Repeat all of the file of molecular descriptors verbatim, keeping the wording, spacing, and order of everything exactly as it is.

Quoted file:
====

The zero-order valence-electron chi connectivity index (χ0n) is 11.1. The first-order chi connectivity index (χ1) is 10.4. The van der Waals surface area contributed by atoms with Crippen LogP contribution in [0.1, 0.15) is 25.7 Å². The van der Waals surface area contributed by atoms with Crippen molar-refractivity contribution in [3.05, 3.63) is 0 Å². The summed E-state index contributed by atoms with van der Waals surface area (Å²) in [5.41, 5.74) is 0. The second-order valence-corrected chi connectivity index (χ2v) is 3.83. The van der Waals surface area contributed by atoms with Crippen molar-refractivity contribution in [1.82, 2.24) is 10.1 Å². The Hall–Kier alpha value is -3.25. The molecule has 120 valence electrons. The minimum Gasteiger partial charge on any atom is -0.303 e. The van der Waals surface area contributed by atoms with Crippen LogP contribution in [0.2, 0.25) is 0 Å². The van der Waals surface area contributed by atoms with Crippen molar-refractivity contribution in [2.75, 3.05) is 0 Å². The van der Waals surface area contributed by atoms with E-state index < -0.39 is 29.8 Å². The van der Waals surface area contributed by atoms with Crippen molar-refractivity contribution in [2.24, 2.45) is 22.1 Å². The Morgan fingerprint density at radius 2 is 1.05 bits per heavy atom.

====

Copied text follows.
The zero-order valence-electron chi connectivity index (χ0n) is 11.1. The first-order chi connectivity index (χ1) is 10.4. The van der Waals surface area contributed by atoms with Crippen LogP contribution in [0.1, 0.15) is 25.7 Å². The van der Waals surface area contributed by atoms with Crippen molar-refractivity contribution in [3.05, 3.63) is 0 Å². The summed E-state index contributed by atoms with van der Waals surface area (Å²) in [5.41, 5.74) is 0. The second-order valence-corrected chi connectivity index (χ2v) is 3.83. The van der Waals surface area contributed by atoms with Crippen molar-refractivity contribution in [1.82, 2.24) is 10.1 Å². The Hall–Kier alpha value is -3.25. The molecule has 120 valence electrons. The minimum Gasteiger partial charge on any atom is -0.303 e. The van der Waals surface area contributed by atoms with Crippen LogP contribution in [0.2, 0.25) is 0 Å². The van der Waals surface area contributed by atoms with Crippen molar-refractivity contribution in [2.75, 3.05) is 0 Å². The van der Waals surface area contributed by atoms with E-state index < -0.39 is 29.8 Å². The van der Waals surface area contributed by atoms with Crippen molar-refractivity contribution in [2.24, 2.45) is 22.1 Å². The Morgan fingerprint density at radius 2 is 1.05 bits per heavy atom.